Want to Be a Better Runner? Then Slow Down
There’s a well-known Australian track cyclist named Brad McGee. He won the 4000m individual pursuit at the Atlanta Olympics in ’96. For two weeks after he had an elevated resting heart rate. That’s the effect a single hard hit out can have on you.
Another well-known Australia swimmer named Grant Hackett - one of the greatest swimmers of all time - used to start tapering for the Olympics over a month out in order to cope with the massive fatigue he’d accumulated in the build up.
Australian Olympic champion swimmer Grant Hackett swims crawl style during the 2007 Mare Nostrum meeting
I’m not suggesting you never go hard again. But unless you want to spend your life perpetually trying to dig yourself out of a hole, you might need to embrace the necessary easy side of training.
When Is Hard Training Appropriate?
Many people seem to be stuck on a never-ending loop of needing perpetual recovery. Given the fitness world’s obsession with high-intensity training, many exercisers end up in a cycle of constantly needing to burn sugar to deal with their high-stress, cortisol-producing training. Every week is an effort to see how much they can withstand, instead of how much they need to improve. And that’s the reason we train in the first place - to improve.
"Tissue adaptation for running takes a long time. Your muscles and cardiovascular system will adapt long before the connective tissue and joints do. Try to go too hard, too early and you’ll pay the price."
Sure, many runners get to the point where they “need” to go run. While they don’t need to run in the same way they need oxygen, it is still an important way for them to relieve and relax their mind. But the point of training remains one thing - to improve.
Learn to Enjoy Running
When you’re starting out, you shouldn’t worry about how fast you can go. What you need to worry about is whether or not you are enjoying it. Nothing in the world can make you work hard at a voluntary activity if you don’t enjoy it.
Do you think you’re more likely to have longevity as a runner if you come in from each run smiling and feeling energized or as if you’ve just been beaten with a stick? I can tell you now that hard runs on cold mornings that bring on exercise-induced asthma and leave you coughing for hours afterward, or maybe even for a day or two, aren’t much fun.
"There are many movement-based groups these days pushing the idea of resets that get the body out of its hunched daily position and ready to excel athletically. The greatest reset of all is fast running."
To begin with, learn to enjoy running. Learn to enjoy the sun, or the rain, on your face. Enjoy not being bottled up inside like a science experiment and feel the energy you get from being outside. Notice that the more time you spend outside, the less you will seem to get allergies like hay fever. Learn to appreciate the small things like the wind at your back, a small downhill section, or a new pair of socks. Be thankful when a friend or partner notices your legs are long and lean like a racehorse or that you dropped a few sizes.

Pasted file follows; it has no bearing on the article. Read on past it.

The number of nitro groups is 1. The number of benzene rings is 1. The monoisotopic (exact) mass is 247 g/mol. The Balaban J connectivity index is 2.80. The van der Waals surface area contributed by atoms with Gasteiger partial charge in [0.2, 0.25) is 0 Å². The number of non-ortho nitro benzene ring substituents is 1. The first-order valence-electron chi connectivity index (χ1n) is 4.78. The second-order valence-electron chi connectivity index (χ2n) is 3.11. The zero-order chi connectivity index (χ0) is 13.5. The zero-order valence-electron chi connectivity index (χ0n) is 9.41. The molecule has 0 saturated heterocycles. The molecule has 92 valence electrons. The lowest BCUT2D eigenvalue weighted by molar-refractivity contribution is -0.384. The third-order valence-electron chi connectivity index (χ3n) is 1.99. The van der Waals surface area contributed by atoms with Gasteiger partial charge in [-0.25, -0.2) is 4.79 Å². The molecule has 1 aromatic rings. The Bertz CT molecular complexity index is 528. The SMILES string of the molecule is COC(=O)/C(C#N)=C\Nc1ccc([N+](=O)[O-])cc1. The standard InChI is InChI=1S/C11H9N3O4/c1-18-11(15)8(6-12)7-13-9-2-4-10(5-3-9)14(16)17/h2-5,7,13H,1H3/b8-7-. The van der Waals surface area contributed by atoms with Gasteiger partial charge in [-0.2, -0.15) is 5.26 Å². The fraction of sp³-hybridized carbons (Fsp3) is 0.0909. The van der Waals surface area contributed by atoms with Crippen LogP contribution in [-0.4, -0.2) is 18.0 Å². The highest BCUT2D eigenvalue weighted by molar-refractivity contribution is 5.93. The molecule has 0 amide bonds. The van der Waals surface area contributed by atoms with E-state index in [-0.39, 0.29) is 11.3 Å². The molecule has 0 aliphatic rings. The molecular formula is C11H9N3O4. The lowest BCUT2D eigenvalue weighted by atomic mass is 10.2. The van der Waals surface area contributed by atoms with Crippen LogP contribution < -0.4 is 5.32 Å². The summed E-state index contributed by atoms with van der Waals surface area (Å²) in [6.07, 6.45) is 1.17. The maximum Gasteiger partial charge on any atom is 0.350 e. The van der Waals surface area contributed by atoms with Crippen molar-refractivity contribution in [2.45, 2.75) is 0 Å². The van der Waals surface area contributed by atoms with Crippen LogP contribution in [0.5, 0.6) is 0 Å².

Allow Your Body to Adapt
One of the books that made the most difference to me as a coach was Enter the Kettlebell. It stuck in my head that when it came to the snatch, the author (Pavel Tsatsouline) suggested that in your first year of kettlebell training you shouldn’t snatch much. His reasoning was that it often proved hard on people’s shoulders and elbows and was likely to tear up their hands. Running hard is like that.
Tissue adaptation for running takes a long time. Your muscles and cardiovascular system will adapt long before the connective tissue and joints do. Try to go too hard, too early and you’ll pay the price.
But at some point if you want to make that leap to faster times and better performance, you will need to push the boundaries and run harder. There are few things I’ve found in life that hurt as badly as sustained fast running. I can ride my bike hard enough to lose vision in one eye and dribble (true), but it doesn’t hurt as badly as running does. I can swim until I vomit and it’s not as bad. And I can row until I collapse off the ergometer into a gasping, fetal ball, but it still doesn’t hurt like running does.
"A little bit goes a long way when it comes to using intensity in running, particularly if you’re new to running. If in doubt, do less fast running and more aerobic running."
When you run fast the world seems to close in on you. Your wide field of vision filled with colors, smells, and sound will gradually get smaller. Colors become monochromatic. Sounds other than the thumping of your heart and the whooshing of your breath cease. Your sense of smell will disappear, as well.